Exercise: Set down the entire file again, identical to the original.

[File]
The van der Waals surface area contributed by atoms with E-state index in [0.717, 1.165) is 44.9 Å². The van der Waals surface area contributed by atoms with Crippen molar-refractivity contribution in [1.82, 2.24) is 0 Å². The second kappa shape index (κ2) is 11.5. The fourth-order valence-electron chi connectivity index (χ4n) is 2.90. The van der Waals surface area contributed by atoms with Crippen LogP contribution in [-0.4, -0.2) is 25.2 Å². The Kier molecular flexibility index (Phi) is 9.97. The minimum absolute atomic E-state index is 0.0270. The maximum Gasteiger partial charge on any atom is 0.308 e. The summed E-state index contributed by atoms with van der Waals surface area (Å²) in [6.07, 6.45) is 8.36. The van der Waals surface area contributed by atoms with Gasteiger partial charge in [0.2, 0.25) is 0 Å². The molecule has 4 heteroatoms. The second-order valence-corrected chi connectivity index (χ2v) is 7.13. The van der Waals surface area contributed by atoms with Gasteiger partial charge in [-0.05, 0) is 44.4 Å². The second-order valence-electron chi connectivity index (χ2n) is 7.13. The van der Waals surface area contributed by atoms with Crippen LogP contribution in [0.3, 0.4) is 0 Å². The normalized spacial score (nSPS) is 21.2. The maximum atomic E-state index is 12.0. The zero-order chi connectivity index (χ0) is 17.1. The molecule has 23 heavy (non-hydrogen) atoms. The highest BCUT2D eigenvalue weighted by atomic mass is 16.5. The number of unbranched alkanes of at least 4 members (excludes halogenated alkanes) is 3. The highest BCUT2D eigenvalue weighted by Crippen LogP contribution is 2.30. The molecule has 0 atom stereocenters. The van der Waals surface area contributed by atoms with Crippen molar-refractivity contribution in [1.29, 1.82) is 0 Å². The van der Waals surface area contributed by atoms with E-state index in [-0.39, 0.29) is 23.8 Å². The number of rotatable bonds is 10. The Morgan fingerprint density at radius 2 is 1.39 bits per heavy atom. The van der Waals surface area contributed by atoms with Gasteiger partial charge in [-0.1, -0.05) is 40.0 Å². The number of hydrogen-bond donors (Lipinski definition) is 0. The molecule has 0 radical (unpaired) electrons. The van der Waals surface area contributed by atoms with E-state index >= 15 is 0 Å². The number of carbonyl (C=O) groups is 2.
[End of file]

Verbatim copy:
The van der Waals surface area contributed by atoms with E-state index in [0.717, 1.165) is 44.9 Å². The van der Waals surface area contributed by atoms with Crippen molar-refractivity contribution in [1.82, 2.24) is 0 Å². The second kappa shape index (κ2) is 11.5. The fourth-order valence-electron chi connectivity index (χ4n) is 2.90. The van der Waals surface area contributed by atoms with Crippen LogP contribution in [-0.4, -0.2) is 25.2 Å². The Kier molecular flexibility index (Phi) is 9.97. The minimum absolute atomic E-state index is 0.0270. The maximum Gasteiger partial charge on any atom is 0.308 e. The summed E-state index contributed by atoms with van der Waals surface area (Å²) in [6.07, 6.45) is 8.36. The van der Waals surface area contributed by atoms with Gasteiger partial charge in [0.2, 0.25) is 0 Å². The molecule has 4 heteroatoms. The second-order valence-corrected chi connectivity index (χ2v) is 7.13. The van der Waals surface area contributed by atoms with Gasteiger partial charge in [-0.05, 0) is 44.4 Å². The second-order valence-electron chi connectivity index (χ2n) is 7.13. The van der Waals surface area contributed by atoms with Crippen LogP contribution in [0.3, 0.4) is 0 Å². The normalized spacial score (nSPS) is 21.2. The maximum atomic E-state index is 12.0. The zero-order chi connectivity index (χ0) is 17.1. The molecule has 23 heavy (non-hydrogen) atoms. The highest BCUT2D eigenvalue weighted by atomic mass is 16.5. The number of unbranched alkanes of at least 4 members (excludes halogenated alkanes) is 3. The highest BCUT2D eigenvalue weighted by Crippen LogP contribution is 2.30. The molecule has 0 atom stereocenters. The van der Waals surface area contributed by atoms with Crippen molar-refractivity contribution in [1.29, 1.82) is 0 Å². The van der Waals surface area contributed by atoms with E-state index in [-0.39, 0.29) is 23.8 Å². The number of rotatable bonds is 10. The Morgan fingerprint density at radius 2 is 1.39 bits per heavy atom. The van der Waals surface area contributed by atoms with Gasteiger partial charge in [-0.1, -0.05) is 40.0 Å². The number of hydrogen-bond donors (Lipinski definition) is 0. The molecule has 0 radical (unpaired) electrons. The van der Waals surface area contributed by atoms with E-state index >= 15 is 0 Å². The number of carbonyl (C=O) groups is 2.